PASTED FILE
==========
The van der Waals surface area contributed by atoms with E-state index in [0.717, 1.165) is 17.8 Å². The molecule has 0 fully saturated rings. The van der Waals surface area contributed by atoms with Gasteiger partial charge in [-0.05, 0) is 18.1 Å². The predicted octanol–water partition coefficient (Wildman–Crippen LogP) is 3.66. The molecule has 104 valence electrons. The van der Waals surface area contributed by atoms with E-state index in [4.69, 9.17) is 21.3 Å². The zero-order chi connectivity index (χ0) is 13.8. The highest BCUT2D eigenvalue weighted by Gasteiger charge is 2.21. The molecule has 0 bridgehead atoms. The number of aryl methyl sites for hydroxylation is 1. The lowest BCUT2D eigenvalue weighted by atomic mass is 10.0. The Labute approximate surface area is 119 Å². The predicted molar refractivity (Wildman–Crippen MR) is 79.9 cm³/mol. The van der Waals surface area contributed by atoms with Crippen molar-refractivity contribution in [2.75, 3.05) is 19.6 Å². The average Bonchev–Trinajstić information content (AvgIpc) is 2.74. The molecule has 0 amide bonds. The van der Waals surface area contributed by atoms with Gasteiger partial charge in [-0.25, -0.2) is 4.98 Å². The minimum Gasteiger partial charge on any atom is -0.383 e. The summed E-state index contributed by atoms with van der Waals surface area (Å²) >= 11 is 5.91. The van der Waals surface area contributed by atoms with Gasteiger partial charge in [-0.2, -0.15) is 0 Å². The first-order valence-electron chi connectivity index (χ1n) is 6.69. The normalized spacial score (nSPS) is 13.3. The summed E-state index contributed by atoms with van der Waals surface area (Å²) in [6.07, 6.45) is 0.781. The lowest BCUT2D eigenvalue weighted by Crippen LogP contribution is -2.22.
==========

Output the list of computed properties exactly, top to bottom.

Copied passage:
The van der Waals surface area contributed by atoms with E-state index in [0.717, 1.165) is 17.8 Å². The molecule has 0 fully saturated rings. The van der Waals surface area contributed by atoms with Gasteiger partial charge in [-0.05, 0) is 18.1 Å². The predicted octanol–water partition coefficient (Wildman–Crippen LogP) is 3.66. The molecule has 104 valence electrons. The van der Waals surface area contributed by atoms with E-state index in [4.69, 9.17) is 21.3 Å². The zero-order chi connectivity index (χ0) is 13.8. The highest BCUT2D eigenvalue weighted by Gasteiger charge is 2.21. The molecule has 0 bridgehead atoms. The number of aryl methyl sites for hydroxylation is 1. The lowest BCUT2D eigenvalue weighted by atomic mass is 10.0. The Labute approximate surface area is 119 Å². The predicted molar refractivity (Wildman–Crippen MR) is 79.9 cm³/mol. The van der Waals surface area contributed by atoms with Crippen molar-refractivity contribution in [2.75, 3.05) is 19.6 Å². The average Bonchev–Trinajstić information content (AvgIpc) is 2.74. The molecule has 0 amide bonds. The van der Waals surface area contributed by atoms with Gasteiger partial charge in [-0.25, -0.2) is 4.98 Å². The minimum Gasteiger partial charge on any atom is -0.383 e. The summed E-state index contributed by atoms with van der Waals surface area (Å²) >= 11 is 5.91. The van der Waals surface area contributed by atoms with Gasteiger partial charge in [-0.2, -0.15) is 0 Å². The first-order valence-electron chi connectivity index (χ1n) is 6.69. The normalized spacial score (nSPS) is 13.3. The summed E-state index contributed by atoms with van der Waals surface area (Å²) in [6.07, 6.45) is 0.781. The lowest BCUT2D eigenvalue weighted by Crippen LogP contribution is -2.22.